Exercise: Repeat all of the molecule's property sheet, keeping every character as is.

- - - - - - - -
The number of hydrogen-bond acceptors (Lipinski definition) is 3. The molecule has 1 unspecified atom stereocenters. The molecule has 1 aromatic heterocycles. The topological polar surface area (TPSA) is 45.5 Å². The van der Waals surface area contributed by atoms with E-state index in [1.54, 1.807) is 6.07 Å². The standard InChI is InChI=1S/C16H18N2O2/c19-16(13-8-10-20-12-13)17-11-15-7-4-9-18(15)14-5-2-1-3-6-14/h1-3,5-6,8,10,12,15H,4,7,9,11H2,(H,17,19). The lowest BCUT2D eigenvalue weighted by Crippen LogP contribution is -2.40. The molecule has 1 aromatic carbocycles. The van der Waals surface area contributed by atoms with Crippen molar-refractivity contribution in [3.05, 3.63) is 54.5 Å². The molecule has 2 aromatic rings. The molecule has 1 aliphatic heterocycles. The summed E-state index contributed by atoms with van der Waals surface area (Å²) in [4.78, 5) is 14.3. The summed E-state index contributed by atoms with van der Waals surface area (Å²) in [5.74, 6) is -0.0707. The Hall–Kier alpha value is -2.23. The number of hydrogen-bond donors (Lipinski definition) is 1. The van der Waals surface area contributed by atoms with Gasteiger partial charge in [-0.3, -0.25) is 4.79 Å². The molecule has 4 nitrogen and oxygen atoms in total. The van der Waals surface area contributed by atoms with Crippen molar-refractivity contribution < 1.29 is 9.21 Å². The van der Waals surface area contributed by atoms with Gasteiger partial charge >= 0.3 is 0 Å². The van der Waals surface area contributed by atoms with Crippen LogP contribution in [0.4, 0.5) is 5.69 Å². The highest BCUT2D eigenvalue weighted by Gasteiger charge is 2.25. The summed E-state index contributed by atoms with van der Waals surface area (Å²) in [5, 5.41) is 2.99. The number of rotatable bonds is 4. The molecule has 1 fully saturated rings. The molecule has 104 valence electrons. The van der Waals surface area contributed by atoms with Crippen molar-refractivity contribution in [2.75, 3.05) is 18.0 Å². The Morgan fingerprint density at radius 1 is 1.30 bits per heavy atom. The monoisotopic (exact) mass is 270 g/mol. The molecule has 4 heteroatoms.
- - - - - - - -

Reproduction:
The number of hydrogen-bond acceptors (Lipinski definition) is 3. The molecule has 1 unspecified atom stereocenters. The molecule has 1 aromatic heterocycles. The topological polar surface area (TPSA) is 45.5 Å². The van der Waals surface area contributed by atoms with E-state index in [1.54, 1.807) is 6.07 Å². The standard InChI is InChI=1S/C16H18N2O2/c19-16(13-8-10-20-12-13)17-11-15-7-4-9-18(15)14-5-2-1-3-6-14/h1-3,5-6,8,10,12,15H,4,7,9,11H2,(H,17,19). The lowest BCUT2D eigenvalue weighted by Crippen LogP contribution is -2.40. The molecule has 1 aromatic carbocycles. The van der Waals surface area contributed by atoms with Crippen molar-refractivity contribution in [3.05, 3.63) is 54.5 Å². The molecule has 2 aromatic rings. The molecule has 1 aliphatic heterocycles. The summed E-state index contributed by atoms with van der Waals surface area (Å²) in [4.78, 5) is 14.3. The summed E-state index contributed by atoms with van der Waals surface area (Å²) in [5.74, 6) is -0.0707. The Hall–Kier alpha value is -2.23. The number of hydrogen-bond donors (Lipinski definition) is 1. The van der Waals surface area contributed by atoms with Gasteiger partial charge in [-0.3, -0.25) is 4.79 Å². The molecule has 4 nitrogen and oxygen atoms in total. The van der Waals surface area contributed by atoms with Crippen molar-refractivity contribution < 1.29 is 9.21 Å². The van der Waals surface area contributed by atoms with Gasteiger partial charge >= 0.3 is 0 Å². The van der Waals surface area contributed by atoms with Crippen LogP contribution in [0.4, 0.5) is 5.69 Å². The highest BCUT2D eigenvalue weighted by Gasteiger charge is 2.25. The summed E-state index contributed by atoms with van der Waals surface area (Å²) in [5, 5.41) is 2.99. The number of rotatable bonds is 4. The molecule has 1 fully saturated rings. The molecule has 104 valence electrons. The van der Waals surface area contributed by atoms with Crippen molar-refractivity contribution in [2.75, 3.05) is 18.0 Å². The Morgan fingerprint density at radius 1 is 1.30 bits per heavy atom. The monoisotopic (exact) mass is 270 g/mol. The molecule has 4 heteroatoms.